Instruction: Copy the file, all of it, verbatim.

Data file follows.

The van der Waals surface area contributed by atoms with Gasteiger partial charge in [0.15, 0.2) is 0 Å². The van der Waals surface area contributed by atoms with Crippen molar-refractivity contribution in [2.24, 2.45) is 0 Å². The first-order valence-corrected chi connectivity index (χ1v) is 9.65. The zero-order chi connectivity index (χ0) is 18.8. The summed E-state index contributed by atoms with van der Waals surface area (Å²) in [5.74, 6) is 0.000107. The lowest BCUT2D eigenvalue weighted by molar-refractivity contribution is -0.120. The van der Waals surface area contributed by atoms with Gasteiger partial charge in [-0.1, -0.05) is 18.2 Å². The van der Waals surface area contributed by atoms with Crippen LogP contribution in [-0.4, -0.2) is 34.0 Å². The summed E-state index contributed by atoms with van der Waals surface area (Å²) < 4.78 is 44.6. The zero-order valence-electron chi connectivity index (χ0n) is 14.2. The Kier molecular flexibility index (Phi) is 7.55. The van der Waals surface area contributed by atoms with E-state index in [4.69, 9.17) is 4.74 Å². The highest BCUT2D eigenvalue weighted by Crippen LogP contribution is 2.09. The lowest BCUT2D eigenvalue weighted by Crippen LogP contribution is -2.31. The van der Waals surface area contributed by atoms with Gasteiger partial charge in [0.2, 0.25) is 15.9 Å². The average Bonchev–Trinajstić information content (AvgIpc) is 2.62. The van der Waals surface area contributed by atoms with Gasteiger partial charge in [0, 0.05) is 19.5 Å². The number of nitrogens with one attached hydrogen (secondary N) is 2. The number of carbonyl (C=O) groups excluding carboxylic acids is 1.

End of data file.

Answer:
The van der Waals surface area contributed by atoms with Gasteiger partial charge in [0.15, 0.2) is 0 Å². The van der Waals surface area contributed by atoms with Crippen molar-refractivity contribution in [2.24, 2.45) is 0 Å². The first-order valence-corrected chi connectivity index (χ1v) is 9.65. The zero-order chi connectivity index (χ0) is 18.8. The summed E-state index contributed by atoms with van der Waals surface area (Å²) in [5.74, 6) is 0.000107. The lowest BCUT2D eigenvalue weighted by molar-refractivity contribution is -0.120. The van der Waals surface area contributed by atoms with Gasteiger partial charge in [-0.1, -0.05) is 18.2 Å². The van der Waals surface area contributed by atoms with Crippen LogP contribution in [-0.4, -0.2) is 34.0 Å². The summed E-state index contributed by atoms with van der Waals surface area (Å²) < 4.78 is 44.6. The zero-order valence-electron chi connectivity index (χ0n) is 14.2. The Kier molecular flexibility index (Phi) is 7.55. The van der Waals surface area contributed by atoms with E-state index in [4.69, 9.17) is 4.74 Å². The highest BCUT2D eigenvalue weighted by Crippen LogP contribution is 2.09. The lowest BCUT2D eigenvalue weighted by Crippen LogP contribution is -2.31. The van der Waals surface area contributed by atoms with Gasteiger partial charge in [0.2, 0.25) is 15.9 Å². The average Bonchev–Trinajstić information content (AvgIpc) is 2.62. The van der Waals surface area contributed by atoms with Gasteiger partial charge in [0, 0.05) is 19.5 Å². The number of nitrogens with one attached hydrogen (secondary N) is 2. The number of carbonyl (C=O) groups excluding carboxylic acids is 1.